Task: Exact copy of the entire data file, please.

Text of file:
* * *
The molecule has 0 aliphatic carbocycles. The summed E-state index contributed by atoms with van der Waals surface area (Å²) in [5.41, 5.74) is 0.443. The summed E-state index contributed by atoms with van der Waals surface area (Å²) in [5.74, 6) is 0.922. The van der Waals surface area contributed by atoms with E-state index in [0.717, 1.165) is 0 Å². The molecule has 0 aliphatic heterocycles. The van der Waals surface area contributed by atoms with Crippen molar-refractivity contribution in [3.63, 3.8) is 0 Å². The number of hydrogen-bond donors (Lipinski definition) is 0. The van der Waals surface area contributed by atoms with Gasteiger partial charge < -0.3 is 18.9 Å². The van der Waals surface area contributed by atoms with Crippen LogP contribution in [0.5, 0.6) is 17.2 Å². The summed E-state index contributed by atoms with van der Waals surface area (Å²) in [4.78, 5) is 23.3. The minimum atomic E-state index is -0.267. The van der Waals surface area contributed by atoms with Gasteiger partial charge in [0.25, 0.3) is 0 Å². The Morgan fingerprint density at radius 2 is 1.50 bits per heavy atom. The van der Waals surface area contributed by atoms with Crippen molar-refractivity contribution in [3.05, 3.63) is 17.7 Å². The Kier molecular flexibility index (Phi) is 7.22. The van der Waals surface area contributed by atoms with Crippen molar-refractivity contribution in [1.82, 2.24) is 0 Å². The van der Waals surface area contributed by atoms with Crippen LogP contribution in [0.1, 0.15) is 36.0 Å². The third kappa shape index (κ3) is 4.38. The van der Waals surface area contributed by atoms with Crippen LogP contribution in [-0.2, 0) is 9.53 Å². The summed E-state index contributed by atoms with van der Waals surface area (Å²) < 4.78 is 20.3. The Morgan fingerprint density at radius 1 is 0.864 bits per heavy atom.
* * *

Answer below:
The molecule has 0 aliphatic carbocycles. The summed E-state index contributed by atoms with van der Waals surface area (Å²) in [5.41, 5.74) is 0.443. The summed E-state index contributed by atoms with van der Waals surface area (Å²) in [5.74, 6) is 0.922. The van der Waals surface area contributed by atoms with E-state index in [0.717, 1.165) is 0 Å². The molecule has 0 aliphatic heterocycles. The van der Waals surface area contributed by atoms with Crippen molar-refractivity contribution in [3.63, 3.8) is 0 Å². The number of hydrogen-bond donors (Lipinski definition) is 0. The van der Waals surface area contributed by atoms with Gasteiger partial charge < -0.3 is 18.9 Å². The van der Waals surface area contributed by atoms with Crippen LogP contribution in [0.5, 0.6) is 17.2 Å². The summed E-state index contributed by atoms with van der Waals surface area (Å²) in [4.78, 5) is 23.3. The minimum atomic E-state index is -0.267. The van der Waals surface area contributed by atoms with Gasteiger partial charge in [0.25, 0.3) is 0 Å². The Morgan fingerprint density at radius 2 is 1.50 bits per heavy atom. The van der Waals surface area contributed by atoms with Crippen molar-refractivity contribution in [3.05, 3.63) is 17.7 Å². The Kier molecular flexibility index (Phi) is 7.22. The van der Waals surface area contributed by atoms with Crippen molar-refractivity contribution in [1.82, 2.24) is 0 Å². The van der Waals surface area contributed by atoms with Crippen LogP contribution in [0.1, 0.15) is 36.0 Å². The third kappa shape index (κ3) is 4.38. The van der Waals surface area contributed by atoms with Crippen LogP contribution in [-0.2, 0) is 9.53 Å². The summed E-state index contributed by atoms with van der Waals surface area (Å²) < 4.78 is 20.3. The Morgan fingerprint density at radius 1 is 0.864 bits per heavy atom.